C.O.A.A.S.T. brings the conversation about addiction to campus through performance

Production group called Creating Outreach About Addiction Support Together, put on a show last week addressing the opioid crisis in America. Photo by Grace DeSanti.

Act II of “Four Legs to Stand On,” described as therapeutic theater aiming to eradicate the opioid epidemic through the arts, was performed at the University of Rhode Island on Oct. 23 with a talkback that followed. 

The production was put on by Creating Outreach About Addiction Support Together, or C.O.A.A.S.T., founded by the show’s playwright, Ana Bess Moyer Bell. In the talkback, she talked about her inspiration for the show and for founding C.O.A.A.S.T., which stemmed from personal experiences growing up in South Kingstown and losing loved ones to the opioid epidemic, beginning in high school. The script for this play was inspired by the community narratives from the local area.

Act II of the play mainly takes place within group therapy for recovering addicts, led by a recovering addict named Anthony, played by Chris Rodriguez who is often mocked for his “new-age” methods of therapy, including meditation. 

The characters attending this group therapy and the stories they share serve to show that there is no one person that can be expected to be an addict and that addiction affects many different people in many different ways.

Allen, played by Rachel Tondreault, is a war veteran struggling with post traumatic stress disorder after returning home from an overseas tour. Emma Sacchetti’s character of Evelyn had lost her mother to an accidental overdose as a child while Miguel, played by Jay Are Adams, lost his father as a young boy when he was stabbed to death in prison.

Audiences start by meeting Sam, who has recently left in-patient hospitalization following an overdose and the death of a friend. Sam, played in this performance by Jane Bird, had developed an addiction to opioids after experimenting with her father’s prescribed pills in Act I. Tricia, a single mother with a young daughter, played by Tiffany F. Fenton, also became addicted after being prescribed medication following a difficult childbirth.

In an emotional and powerful scene, Tricia addresses the War on Drugs and the fact that the epidemic in this country is not a recent one as people of color have been suffering from overdoses since the 60s and 70s, but the nation had not been as concerned or willing to even call it an epidemic. She also reveals that she is a nurse and has a hard time reconciling that medicine that is supposed to help you, can then lead to an addiction that can kill you.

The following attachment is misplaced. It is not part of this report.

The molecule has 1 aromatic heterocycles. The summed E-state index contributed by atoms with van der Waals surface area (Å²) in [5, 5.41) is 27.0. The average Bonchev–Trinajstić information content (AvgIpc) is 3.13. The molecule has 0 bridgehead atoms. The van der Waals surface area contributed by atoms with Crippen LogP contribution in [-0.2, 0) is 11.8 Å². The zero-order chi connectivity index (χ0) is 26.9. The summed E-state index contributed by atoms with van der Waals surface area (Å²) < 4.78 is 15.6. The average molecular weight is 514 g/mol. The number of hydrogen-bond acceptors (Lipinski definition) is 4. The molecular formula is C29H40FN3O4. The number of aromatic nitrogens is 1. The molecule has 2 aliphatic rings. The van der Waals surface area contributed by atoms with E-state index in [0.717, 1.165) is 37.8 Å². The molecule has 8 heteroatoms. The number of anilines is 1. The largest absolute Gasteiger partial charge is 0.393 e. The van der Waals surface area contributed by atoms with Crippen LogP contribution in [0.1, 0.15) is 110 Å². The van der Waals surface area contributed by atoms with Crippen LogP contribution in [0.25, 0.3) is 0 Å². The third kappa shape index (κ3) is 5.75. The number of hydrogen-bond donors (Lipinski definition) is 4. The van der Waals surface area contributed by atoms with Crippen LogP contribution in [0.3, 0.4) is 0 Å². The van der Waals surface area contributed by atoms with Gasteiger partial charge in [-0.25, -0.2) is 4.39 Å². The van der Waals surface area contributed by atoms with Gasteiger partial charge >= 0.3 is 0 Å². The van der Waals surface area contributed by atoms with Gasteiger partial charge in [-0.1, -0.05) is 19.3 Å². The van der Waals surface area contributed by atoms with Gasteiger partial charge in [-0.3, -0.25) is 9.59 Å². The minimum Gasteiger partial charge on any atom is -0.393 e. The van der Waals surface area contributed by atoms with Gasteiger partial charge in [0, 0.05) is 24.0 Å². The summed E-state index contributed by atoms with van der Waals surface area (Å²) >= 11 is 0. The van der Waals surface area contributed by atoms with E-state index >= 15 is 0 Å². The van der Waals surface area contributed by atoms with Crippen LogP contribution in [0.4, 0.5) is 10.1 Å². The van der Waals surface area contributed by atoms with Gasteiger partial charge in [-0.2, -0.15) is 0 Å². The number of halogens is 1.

During the talkback, one woman, whose son survived an accidental overdose, spoke about how the epidemic in South Kingstown specifically started long ago, but wasn’t talked about. Instead, the deaths and overdoses surrounding the epidemic were seen as isolated incidents rather than a community issue which C.O.A.A.S.T. is aiming to change.

Their website, coaast.org says, “our programs highlight addiction as a family disease. We believe the opposite of addiction is connection.”
The talkbacks at the end of each show serve to establish this connection between the audience and the members of C.O.A.A.S.T. People in the audience were given the chance to ask questions and give comments and those involved in the production, who recorded the conversation, were able to better understand the effects of their performance.

For this tour, C.O.A.A.S.T. partnered with the Theatre and Health Lab at New York University in Drama Therapy to better understand the impact “Four Legs to Stand On Act II” has on audiences. Before the show begins, audiences are asked to fill out a survey with questions that reveal opinions and attitudes towards addiction and the opioid epidemic. The same audiences then fill out another survey after the performance, allowing the lab to compare answers and find any significant changes.

To end the night, C.O.A.A.S.T. brings an invisible box with them to each stop, inviting audience members and those involved in the production to drop something negative off and take out something positive.

For more information about C.O.A.A.S.T. and their methods of drama therapy, visit coaast.org.